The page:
Bilingualism is a person's ability to use two languages in everyday life. An estimated 1 in 3 people are bilingual or multilingual. In California, United States, it is estimated that by 2035 more than 50% of children who have just entered kindergarten will be bilingual.

Bilingualism in Child Development: Benefits and Scientific Evidence
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There is a concern that children with bilingual will experience language confusion or impaired brain development, which will affect their social and cognitive performance. However, often this concern is not based on scientific evidence but assumptions and hunches. One of the most prominent is the opinion that bilingual children tend to experience language confusion and even speech delay.

Opinions about the language confusion often arise because bilingual children combine two languages in one sentence (code-mixing). In fact, code-mixing is part of normal language development.
Why do bilingual children do code-mixing? The reasons are :

  1. Children imitate the adults' behavior around them, who also often combine two languages in one sentence.
  2. Normal limitation on vocabulary. Like monolingual children, if bilingual children cannot quickly find the right word to describe an object in one language, they will call it another language.
Byers-Heinlein et al. argued that code-mixing should not be considered as language confusion, but rather the bilingual child's ingenuity in expressing the meaning of their thoughts.


Benefits of Bilingualism

The use of language in an integrated and sustainable manner will affect children's brain structure and cognitive abilities. Thus, bilingualism benefits are limited to verbal communication and involve all other brain activities, including learning abilities.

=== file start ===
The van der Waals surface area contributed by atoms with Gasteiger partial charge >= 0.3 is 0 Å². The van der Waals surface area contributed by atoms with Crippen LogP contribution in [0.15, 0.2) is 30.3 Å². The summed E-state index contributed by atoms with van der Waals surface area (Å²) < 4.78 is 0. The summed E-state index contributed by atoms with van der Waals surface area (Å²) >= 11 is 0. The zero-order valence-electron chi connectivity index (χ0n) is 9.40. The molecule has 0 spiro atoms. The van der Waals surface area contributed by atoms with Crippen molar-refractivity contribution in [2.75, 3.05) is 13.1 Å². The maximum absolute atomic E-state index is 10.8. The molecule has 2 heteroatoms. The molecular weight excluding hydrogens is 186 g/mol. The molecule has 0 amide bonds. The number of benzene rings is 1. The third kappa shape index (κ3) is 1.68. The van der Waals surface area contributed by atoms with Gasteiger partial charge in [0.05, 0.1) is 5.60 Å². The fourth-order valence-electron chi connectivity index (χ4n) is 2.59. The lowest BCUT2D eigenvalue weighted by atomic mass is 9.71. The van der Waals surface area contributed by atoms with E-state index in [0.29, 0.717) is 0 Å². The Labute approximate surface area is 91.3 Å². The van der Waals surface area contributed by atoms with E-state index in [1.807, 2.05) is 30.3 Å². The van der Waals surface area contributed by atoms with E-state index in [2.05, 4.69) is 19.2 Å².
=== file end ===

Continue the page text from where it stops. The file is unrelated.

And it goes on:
The brain's plasticity in early life allows the brain to accept all the information introduced at that time, including language. Exposure to more than one language at the beginning of brain development increases the stimulus and plays a good role in subsequent brain development.

One of the factors that influence language development in children is the stimulation of heard sounds. When babies are introduced to only one language, the brain area is thought to be sensitive to that one language only. Conversely, when babies are introduced to more than one language early on, language centers' sensitivity in the brain is thought to be more varied and allows for better development.



Scientific Evidence Regarding Bilingualism and Brain Development

Blom et al. conducted a study to determine whether there were differences in visuospatial and verbal working memory abilities between monolingual and bilingual children. This study involved 68 Dutch-Turkish bilingual children and 52 monolingual Dutch children. They found that children in the bilingual group had a cognitive advantage in visuospatial and verbal working memory tests, particularly on tests that required processing rather than just storage.

Another study showed that the bilingual children group with equal proficiency in 2 languages has a thinner brain cortex structure and a larger putamen structure than the bilingual children group who have a difference in proficiency between their mother tongue and their second language. The group of children who did not have equal proficiency in both languages ​​was also found to have a smaller cortex surface area than the group with equal proficiency. The clinical effect of these findings is not known.

Several studies show that bilingual children have better statistical learning abilities upon entering school age than children who only speak one language. However, there are no studies that can explain the causal relationship directly.



Summary
Bilingualism is often associated with worrying about language confusion or even speech delay. However, these concerns are generally not based on scientific evidence but myths and misinterpretations. Various scientific evidence that has been described in the article above shows that bilingualism has a good effect on children's brain development, including memory and cognition. However, there is no strong evidence related to a cause-and-effect.